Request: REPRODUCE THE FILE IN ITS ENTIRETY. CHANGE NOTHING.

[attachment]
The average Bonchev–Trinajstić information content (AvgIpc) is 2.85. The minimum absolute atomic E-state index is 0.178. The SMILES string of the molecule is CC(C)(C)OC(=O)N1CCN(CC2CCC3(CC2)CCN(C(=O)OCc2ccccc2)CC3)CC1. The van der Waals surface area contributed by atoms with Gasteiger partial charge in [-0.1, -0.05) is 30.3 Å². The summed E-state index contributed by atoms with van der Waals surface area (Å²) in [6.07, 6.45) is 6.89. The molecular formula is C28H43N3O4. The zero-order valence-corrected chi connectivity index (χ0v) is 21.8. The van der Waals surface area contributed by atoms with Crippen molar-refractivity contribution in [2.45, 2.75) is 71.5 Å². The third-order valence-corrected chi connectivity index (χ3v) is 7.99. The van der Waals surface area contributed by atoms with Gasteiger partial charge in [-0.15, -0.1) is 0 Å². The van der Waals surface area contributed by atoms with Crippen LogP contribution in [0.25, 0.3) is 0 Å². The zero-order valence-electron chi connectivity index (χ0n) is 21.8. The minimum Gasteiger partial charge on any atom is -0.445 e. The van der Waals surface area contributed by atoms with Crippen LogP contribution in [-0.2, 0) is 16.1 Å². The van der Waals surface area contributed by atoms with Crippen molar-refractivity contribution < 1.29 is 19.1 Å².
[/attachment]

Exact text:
The average Bonchev–Trinajstić information content (AvgIpc) is 2.85. The minimum absolute atomic E-state index is 0.178. The SMILES string of the molecule is CC(C)(C)OC(=O)N1CCN(CC2CCC3(CC2)CCN(C(=O)OCc2ccccc2)CC3)CC1. The van der Waals surface area contributed by atoms with Gasteiger partial charge in [-0.1, -0.05) is 30.3 Å². The summed E-state index contributed by atoms with van der Waals surface area (Å²) in [6.07, 6.45) is 6.89. The molecular formula is C28H43N3O4. The zero-order valence-corrected chi connectivity index (χ0v) is 21.8. The van der Waals surface area contributed by atoms with Crippen molar-refractivity contribution in [2.45, 2.75) is 71.5 Å². The third-order valence-corrected chi connectivity index (χ3v) is 7.99. The van der Waals surface area contributed by atoms with Gasteiger partial charge in [-0.15, -0.1) is 0 Å². The van der Waals surface area contributed by atoms with Crippen LogP contribution in [0.25, 0.3) is 0 Å². The zero-order valence-electron chi connectivity index (χ0n) is 21.8. The minimum Gasteiger partial charge on any atom is -0.445 e. The van der Waals surface area contributed by atoms with Crippen LogP contribution in [-0.2, 0) is 16.1 Å². The van der Waals surface area contributed by atoms with Crippen molar-refractivity contribution < 1.29 is 19.1 Å².